Avoiding panic when it is raining stock brokers ain’t easy
On what was later to be called Black Monday, in 1987, at the end of a very busy day I called my broker. Remember now, this was when we had brokers and before cell phones, personal computers, the internet and on-line trading.
“Hi Bob,” I said cheerfully. “How’s it going.” There was a long silent pause. “You’re kidding,” he said. “Right?” He sounded dreadful. “Kidding about what?” “Jim, we’ve just had the biggest meltdown in history. Customers have been screaming in panic at me all day. The market is down over 500 points. Over 25%.”
That was the point at which I joined the rest of the planet in being absolutely stunned. It is hard to describe just what this was like. Not even the Great Depression had seen a day like this one. Nor have we since. Truly, it looked like the end of the financial world.
Time Magazine, 1987
As any educated investor does, I knew that the market was volatile. I knew that on its relentless march upwards there could and would be sharp drops and bear markets. I knew that the best course was to hold firm and not panic.
But this. This was a whole ‘nother frame of reference. I held tight for three or four months. Stocks continued to drift ever lower. Finally, I lost my nerve and sold. I just wasn’t tough enough. That day, if not the absolute bottom, was close enough to it as not to matter.
Then, of course and as always, the market began again its relentless climb. The market always goes up. It took a year or so for me to regain my nerve and get back in. By then it had passed its pre-Black Monday high. I had managed to lock in my losses and pay a premium for a seat back at the table. It was expensive. It was stupid. It was an embarrassing failure of nerve. I just wasn’t tough enough.
But I am now. My mistake of ’87 taught me exactly how to weather all the future storms that came rolling in, including the Class 5 financial hurricane of 2008. It taught me to be tough and ultimately it made me far more money than the education cost. Here’s the thing you need to understand:
The market always goes up.
Always. Bet no one’s told you that before. But it’s true. Understand this is not to say it is a smooth ride. It’s not. It is most often a wild and rocky road. It’s not easy. Reader JTH in the comments for Part I says:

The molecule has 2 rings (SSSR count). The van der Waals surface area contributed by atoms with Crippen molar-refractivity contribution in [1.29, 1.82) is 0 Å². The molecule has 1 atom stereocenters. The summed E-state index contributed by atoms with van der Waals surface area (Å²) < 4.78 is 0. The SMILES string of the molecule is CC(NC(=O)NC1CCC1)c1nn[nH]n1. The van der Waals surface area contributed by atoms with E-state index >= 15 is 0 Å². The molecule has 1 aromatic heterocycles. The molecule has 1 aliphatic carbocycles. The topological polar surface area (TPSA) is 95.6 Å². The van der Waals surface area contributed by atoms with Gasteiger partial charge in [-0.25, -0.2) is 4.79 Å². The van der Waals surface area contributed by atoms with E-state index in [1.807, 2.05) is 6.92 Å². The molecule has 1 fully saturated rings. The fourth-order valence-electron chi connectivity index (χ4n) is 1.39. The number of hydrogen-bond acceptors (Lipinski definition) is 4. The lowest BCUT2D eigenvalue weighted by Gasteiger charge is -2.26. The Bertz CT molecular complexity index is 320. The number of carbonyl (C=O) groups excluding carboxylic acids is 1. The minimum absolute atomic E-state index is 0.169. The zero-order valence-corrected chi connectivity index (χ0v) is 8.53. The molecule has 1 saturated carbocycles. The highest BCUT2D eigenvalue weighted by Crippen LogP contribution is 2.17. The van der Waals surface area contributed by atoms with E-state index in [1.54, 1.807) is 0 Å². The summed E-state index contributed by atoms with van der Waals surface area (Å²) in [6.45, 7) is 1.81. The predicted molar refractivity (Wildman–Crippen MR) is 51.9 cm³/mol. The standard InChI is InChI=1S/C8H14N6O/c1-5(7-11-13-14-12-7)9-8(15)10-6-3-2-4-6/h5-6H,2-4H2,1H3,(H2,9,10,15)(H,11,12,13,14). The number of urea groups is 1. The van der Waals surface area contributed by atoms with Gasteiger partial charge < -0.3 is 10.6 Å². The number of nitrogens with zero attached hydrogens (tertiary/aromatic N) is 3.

“We’ve stayed the course, with a side-dish of panic.”
Great line there JTH, and staying the course is always served with a side dish of panic. That’s why ya gotta be tough. Because the market always, and I mean always, goes up. Not each year. Not each month. Not each week and certainly not each day. But relentlessly up. Take a moment and look at this:
The Dow Jones Industrial Average 1900 – 2012
Can you find my ’87 blip? It’s there and easy to spot, but not quite so scary in context. Take a moment and let this sink in. You should notice three things:
1. Trend is relentlessly, thru disaster after disaster, up.
2. It’s a wild ride along the way.
3. There is a Big, Ugly Event.
Let’s talk about the good news first. We’ll tackle points 2 & 3 next time.
To understand why the market always goes up we need to look a bit more closely at what the Market actually is. The chart above represents the DJIA (Dow Jones Industrial Average). We are looking at the DJIA because it is the only group of stocks created as a proxy for the entire stock market going back this far.
Way back in 1896 a guy named Charles Dow selected 12 stocks from leading American industries to create his Index. Today the DJIA is comprised of 30 large American companies.
But now let’s shift away from the DJIA Index, which I only introduced for its long historical perspective, to a more useful and comprehensive Index: MSCI US Broad Market